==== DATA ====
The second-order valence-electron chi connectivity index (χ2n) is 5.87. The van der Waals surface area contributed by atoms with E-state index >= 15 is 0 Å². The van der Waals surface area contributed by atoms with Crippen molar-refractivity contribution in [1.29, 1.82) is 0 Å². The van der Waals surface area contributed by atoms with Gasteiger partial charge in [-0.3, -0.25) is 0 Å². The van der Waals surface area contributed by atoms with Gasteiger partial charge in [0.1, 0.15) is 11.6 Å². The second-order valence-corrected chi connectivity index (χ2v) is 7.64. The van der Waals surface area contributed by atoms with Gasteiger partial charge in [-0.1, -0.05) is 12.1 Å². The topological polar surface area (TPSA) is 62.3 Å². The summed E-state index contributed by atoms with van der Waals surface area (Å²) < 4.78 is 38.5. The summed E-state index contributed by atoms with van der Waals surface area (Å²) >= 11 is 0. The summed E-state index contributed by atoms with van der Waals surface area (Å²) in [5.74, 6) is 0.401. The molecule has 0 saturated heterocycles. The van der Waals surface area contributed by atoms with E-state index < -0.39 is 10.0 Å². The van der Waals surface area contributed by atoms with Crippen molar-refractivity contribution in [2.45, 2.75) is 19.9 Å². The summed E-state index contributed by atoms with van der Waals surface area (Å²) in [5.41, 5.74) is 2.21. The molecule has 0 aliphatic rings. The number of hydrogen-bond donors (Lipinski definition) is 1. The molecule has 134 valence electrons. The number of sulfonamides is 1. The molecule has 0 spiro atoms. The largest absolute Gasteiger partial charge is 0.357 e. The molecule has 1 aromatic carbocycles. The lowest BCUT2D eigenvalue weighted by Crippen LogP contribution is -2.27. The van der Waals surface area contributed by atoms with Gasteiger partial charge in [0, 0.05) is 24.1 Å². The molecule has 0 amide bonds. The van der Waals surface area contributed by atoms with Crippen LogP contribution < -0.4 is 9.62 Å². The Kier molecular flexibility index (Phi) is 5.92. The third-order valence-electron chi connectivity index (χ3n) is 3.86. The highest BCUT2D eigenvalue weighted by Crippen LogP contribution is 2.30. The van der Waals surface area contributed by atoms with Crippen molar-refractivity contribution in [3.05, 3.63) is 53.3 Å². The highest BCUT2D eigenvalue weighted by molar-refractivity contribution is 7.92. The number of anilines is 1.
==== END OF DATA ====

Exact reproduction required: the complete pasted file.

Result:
The second-order valence-electron chi connectivity index (χ2n) is 5.87. The van der Waals surface area contributed by atoms with E-state index >= 15 is 0 Å². The van der Waals surface area contributed by atoms with Crippen molar-refractivity contribution in [1.29, 1.82) is 0 Å². The van der Waals surface area contributed by atoms with Gasteiger partial charge in [-0.3, -0.25) is 0 Å². The van der Waals surface area contributed by atoms with Gasteiger partial charge in [0.1, 0.15) is 11.6 Å². The second-order valence-corrected chi connectivity index (χ2v) is 7.64. The van der Waals surface area contributed by atoms with Gasteiger partial charge in [-0.1, -0.05) is 12.1 Å². The topological polar surface area (TPSA) is 62.3 Å². The summed E-state index contributed by atoms with van der Waals surface area (Å²) < 4.78 is 38.5. The summed E-state index contributed by atoms with van der Waals surface area (Å²) >= 11 is 0. The summed E-state index contributed by atoms with van der Waals surface area (Å²) in [5.74, 6) is 0.401. The molecule has 0 saturated heterocycles. The van der Waals surface area contributed by atoms with E-state index < -0.39 is 10.0 Å². The van der Waals surface area contributed by atoms with Crippen molar-refractivity contribution in [2.45, 2.75) is 19.9 Å². The summed E-state index contributed by atoms with van der Waals surface area (Å²) in [5.41, 5.74) is 2.21. The molecule has 0 aliphatic rings. The number of hydrogen-bond donors (Lipinski definition) is 1. The molecule has 134 valence electrons. The number of sulfonamides is 1. The molecule has 0 spiro atoms. The largest absolute Gasteiger partial charge is 0.357 e. The molecule has 1 aromatic carbocycles. The lowest BCUT2D eigenvalue weighted by Crippen LogP contribution is -2.27. The van der Waals surface area contributed by atoms with Gasteiger partial charge in [0, 0.05) is 24.1 Å². The molecule has 0 amide bonds. The van der Waals surface area contributed by atoms with Crippen LogP contribution < -0.4 is 9.62 Å². The Kier molecular flexibility index (Phi) is 5.92. The third-order valence-electron chi connectivity index (χ3n) is 3.86. The highest BCUT2D eigenvalue weighted by Crippen LogP contribution is 2.30. The van der Waals surface area contributed by atoms with Crippen molar-refractivity contribution in [3.05, 3.63) is 53.3 Å². The highest BCUT2D eigenvalue weighted by molar-refractivity contribution is 7.92. The number of anilines is 1.